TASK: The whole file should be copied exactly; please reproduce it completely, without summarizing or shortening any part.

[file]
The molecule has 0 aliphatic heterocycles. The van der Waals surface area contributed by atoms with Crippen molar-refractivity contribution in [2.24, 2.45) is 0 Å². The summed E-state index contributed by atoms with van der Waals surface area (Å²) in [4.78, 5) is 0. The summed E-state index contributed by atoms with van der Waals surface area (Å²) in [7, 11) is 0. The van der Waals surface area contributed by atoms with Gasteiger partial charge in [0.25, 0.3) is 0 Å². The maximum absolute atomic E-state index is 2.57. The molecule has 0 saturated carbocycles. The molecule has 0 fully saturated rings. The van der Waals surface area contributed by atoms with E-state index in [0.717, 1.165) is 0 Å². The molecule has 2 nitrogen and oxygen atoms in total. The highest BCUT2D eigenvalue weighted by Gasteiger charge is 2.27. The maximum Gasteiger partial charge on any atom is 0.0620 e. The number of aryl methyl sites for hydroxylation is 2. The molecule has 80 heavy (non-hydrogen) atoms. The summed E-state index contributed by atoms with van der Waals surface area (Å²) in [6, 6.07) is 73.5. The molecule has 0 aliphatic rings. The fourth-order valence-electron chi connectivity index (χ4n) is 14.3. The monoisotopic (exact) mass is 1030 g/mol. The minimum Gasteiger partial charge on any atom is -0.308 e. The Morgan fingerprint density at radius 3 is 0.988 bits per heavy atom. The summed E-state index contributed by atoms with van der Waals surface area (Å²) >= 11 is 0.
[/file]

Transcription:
The molecule has 0 aliphatic heterocycles. The van der Waals surface area contributed by atoms with Crippen molar-refractivity contribution in [2.24, 2.45) is 0 Å². The summed E-state index contributed by atoms with van der Waals surface area (Å²) in [4.78, 5) is 0. The summed E-state index contributed by atoms with van der Waals surface area (Å²) in [7, 11) is 0. The van der Waals surface area contributed by atoms with Gasteiger partial charge in [0.25, 0.3) is 0 Å². The maximum absolute atomic E-state index is 2.57. The molecule has 0 saturated carbocycles. The molecule has 0 fully saturated rings. The van der Waals surface area contributed by atoms with E-state index in [0.717, 1.165) is 0 Å². The molecule has 2 nitrogen and oxygen atoms in total. The highest BCUT2D eigenvalue weighted by Gasteiger charge is 2.27. The maximum Gasteiger partial charge on any atom is 0.0620 e. The number of aryl methyl sites for hydroxylation is 2. The molecule has 80 heavy (non-hydrogen) atoms. The summed E-state index contributed by atoms with van der Waals surface area (Å²) in [6, 6.07) is 73.5. The molecule has 0 aliphatic rings. The fourth-order valence-electron chi connectivity index (χ4n) is 14.3. The monoisotopic (exact) mass is 1030 g/mol. The minimum Gasteiger partial charge on any atom is -0.308 e. The Morgan fingerprint density at radius 3 is 0.988 bits per heavy atom. The summed E-state index contributed by atoms with van der Waals surface area (Å²) >= 11 is 0.